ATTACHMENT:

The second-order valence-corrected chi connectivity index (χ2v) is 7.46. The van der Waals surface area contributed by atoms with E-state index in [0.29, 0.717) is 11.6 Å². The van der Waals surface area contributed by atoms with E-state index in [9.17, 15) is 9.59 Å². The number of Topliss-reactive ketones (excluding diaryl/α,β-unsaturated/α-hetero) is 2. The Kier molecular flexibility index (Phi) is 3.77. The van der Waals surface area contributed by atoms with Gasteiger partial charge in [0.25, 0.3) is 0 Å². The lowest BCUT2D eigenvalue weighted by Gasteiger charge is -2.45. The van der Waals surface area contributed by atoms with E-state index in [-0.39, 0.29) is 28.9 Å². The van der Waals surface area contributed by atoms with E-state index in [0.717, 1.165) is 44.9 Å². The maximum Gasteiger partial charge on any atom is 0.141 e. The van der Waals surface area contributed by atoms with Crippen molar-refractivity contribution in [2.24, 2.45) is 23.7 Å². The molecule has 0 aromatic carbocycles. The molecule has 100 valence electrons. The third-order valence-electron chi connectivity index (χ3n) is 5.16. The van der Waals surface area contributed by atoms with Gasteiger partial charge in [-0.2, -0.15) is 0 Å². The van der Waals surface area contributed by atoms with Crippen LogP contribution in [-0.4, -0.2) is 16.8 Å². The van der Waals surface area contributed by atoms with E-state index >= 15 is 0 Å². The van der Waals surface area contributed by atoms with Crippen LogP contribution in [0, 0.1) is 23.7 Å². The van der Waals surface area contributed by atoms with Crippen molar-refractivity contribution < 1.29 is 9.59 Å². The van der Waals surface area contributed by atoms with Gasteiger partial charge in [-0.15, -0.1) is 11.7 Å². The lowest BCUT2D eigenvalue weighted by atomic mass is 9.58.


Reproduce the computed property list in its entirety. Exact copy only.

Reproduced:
The second-order valence-corrected chi connectivity index (χ2v) is 7.46. The van der Waals surface area contributed by atoms with E-state index in [0.29, 0.717) is 11.6 Å². The van der Waals surface area contributed by atoms with E-state index in [9.17, 15) is 9.59 Å². The number of Topliss-reactive ketones (excluding diaryl/α,β-unsaturated/α-hetero) is 2. The Kier molecular flexibility index (Phi) is 3.77. The van der Waals surface area contributed by atoms with Gasteiger partial charge in [0.25, 0.3) is 0 Å². The lowest BCUT2D eigenvalue weighted by Gasteiger charge is -2.45. The van der Waals surface area contributed by atoms with E-state index in [-0.39, 0.29) is 28.9 Å². The van der Waals surface area contributed by atoms with E-state index in [0.717, 1.165) is 44.9 Å². The maximum Gasteiger partial charge on any atom is 0.141 e. The van der Waals surface area contributed by atoms with Crippen molar-refractivity contribution in [2.24, 2.45) is 23.7 Å². The molecule has 0 aromatic carbocycles. The molecule has 100 valence electrons. The third-order valence-electron chi connectivity index (χ3n) is 5.16. The van der Waals surface area contributed by atoms with Gasteiger partial charge in [-0.2, -0.15) is 0 Å². The van der Waals surface area contributed by atoms with Crippen LogP contribution in [-0.4, -0.2) is 16.8 Å². The van der Waals surface area contributed by atoms with E-state index >= 15 is 0 Å². The van der Waals surface area contributed by atoms with Crippen LogP contribution in [0, 0.1) is 23.7 Å². The van der Waals surface area contributed by atoms with Crippen molar-refractivity contribution < 1.29 is 9.59 Å². The van der Waals surface area contributed by atoms with Gasteiger partial charge in [-0.15, -0.1) is 11.7 Å². The lowest BCUT2D eigenvalue weighted by atomic mass is 9.58.